The terms "hurricane" and "typhoon" are regionally specific names for a strong "tropical cyclone".

-Warm ocean waters (of at least 26.5°C)
-An atmosphere which cools fast enough with height such that it is potentially unstable to moist convection
-Relatively moist layers near the mid-troposphere (5 km).
-A minimum distance of at least 500 km from the equator
-A pre-existing near-surface disturbance with sufficient vorticity and convergence
-Low values (less than about 10 m/s [20 kts]) of vertical wind shear between the surface and the upper troposphere.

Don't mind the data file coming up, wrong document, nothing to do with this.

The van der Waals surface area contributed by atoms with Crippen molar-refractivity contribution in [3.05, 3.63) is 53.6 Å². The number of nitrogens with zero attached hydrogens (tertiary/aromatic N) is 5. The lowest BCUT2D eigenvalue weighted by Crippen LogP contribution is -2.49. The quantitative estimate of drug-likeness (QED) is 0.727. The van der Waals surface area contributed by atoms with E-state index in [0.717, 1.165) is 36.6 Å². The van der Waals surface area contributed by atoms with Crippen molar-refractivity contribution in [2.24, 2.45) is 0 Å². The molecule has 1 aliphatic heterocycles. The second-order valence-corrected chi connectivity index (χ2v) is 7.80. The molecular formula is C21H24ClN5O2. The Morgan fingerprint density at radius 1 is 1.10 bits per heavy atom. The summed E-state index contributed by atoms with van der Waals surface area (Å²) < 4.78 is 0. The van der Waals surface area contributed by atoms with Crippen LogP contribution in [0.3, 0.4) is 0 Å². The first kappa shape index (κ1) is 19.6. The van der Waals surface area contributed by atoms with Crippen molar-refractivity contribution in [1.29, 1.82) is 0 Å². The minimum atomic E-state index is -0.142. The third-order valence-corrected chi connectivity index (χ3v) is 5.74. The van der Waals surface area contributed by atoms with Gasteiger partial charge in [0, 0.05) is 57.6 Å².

Cape Verde-type hurricanes are those Atlantic basin tropical cyclones that develop into tropical storms fairly close (<1000 km [600 mi] or so) of the Cape Verde Islands and then become hurricanes before reaching the Caribbean.

Storms that reach maximum sustained 1-minute surface winds of at least 50 m/s (major Hurricane) and 65 m/s (super Typhoons)

Structurally, Tropical cyclones (TCs) have their strongest winds near the earth's surface , while Extra-Tropical Cyclones (ETC) have their strongest winds near the tropopause - about 12 km up

They are ranked according to the Saffir-Simpson scale